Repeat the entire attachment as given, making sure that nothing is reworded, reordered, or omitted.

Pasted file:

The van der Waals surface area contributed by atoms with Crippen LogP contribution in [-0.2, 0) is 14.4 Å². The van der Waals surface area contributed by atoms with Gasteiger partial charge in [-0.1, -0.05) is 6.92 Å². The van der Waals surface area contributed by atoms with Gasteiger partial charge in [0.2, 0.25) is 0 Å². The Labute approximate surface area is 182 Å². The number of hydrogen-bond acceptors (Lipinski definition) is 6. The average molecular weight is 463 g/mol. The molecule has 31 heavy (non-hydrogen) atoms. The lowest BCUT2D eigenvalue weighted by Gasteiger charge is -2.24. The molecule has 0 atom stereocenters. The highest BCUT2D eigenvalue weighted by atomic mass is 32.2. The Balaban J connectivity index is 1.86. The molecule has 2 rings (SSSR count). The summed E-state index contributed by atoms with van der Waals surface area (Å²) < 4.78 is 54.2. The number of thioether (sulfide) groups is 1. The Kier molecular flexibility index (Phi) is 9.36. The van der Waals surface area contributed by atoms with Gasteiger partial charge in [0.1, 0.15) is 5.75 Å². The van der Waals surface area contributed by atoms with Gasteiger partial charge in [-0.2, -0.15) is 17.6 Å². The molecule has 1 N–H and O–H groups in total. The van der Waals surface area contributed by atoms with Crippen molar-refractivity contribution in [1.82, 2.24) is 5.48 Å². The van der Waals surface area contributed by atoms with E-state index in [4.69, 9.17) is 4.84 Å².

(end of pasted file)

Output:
The van der Waals surface area contributed by atoms with Crippen LogP contribution in [-0.2, 0) is 14.4 Å². The van der Waals surface area contributed by atoms with Gasteiger partial charge in [-0.1, -0.05) is 6.92 Å². The van der Waals surface area contributed by atoms with Gasteiger partial charge in [0.2, 0.25) is 0 Å². The Labute approximate surface area is 182 Å². The number of hydrogen-bond acceptors (Lipinski definition) is 6. The average molecular weight is 463 g/mol. The molecule has 31 heavy (non-hydrogen) atoms. The lowest BCUT2D eigenvalue weighted by Gasteiger charge is -2.24. The molecule has 0 atom stereocenters. The highest BCUT2D eigenvalue weighted by atomic mass is 32.2. The Balaban J connectivity index is 1.86. The molecule has 2 rings (SSSR count). The summed E-state index contributed by atoms with van der Waals surface area (Å²) < 4.78 is 54.2. The number of thioether (sulfide) groups is 1. The Kier molecular flexibility index (Phi) is 9.36. The van der Waals surface area contributed by atoms with Gasteiger partial charge in [0.1, 0.15) is 5.75 Å². The van der Waals surface area contributed by atoms with Gasteiger partial charge in [-0.2, -0.15) is 17.6 Å². The molecule has 1 N–H and O–H groups in total. The van der Waals surface area contributed by atoms with Crippen molar-refractivity contribution in [1.82, 2.24) is 5.48 Å². The van der Waals surface area contributed by atoms with E-state index in [4.69, 9.17) is 4.84 Å².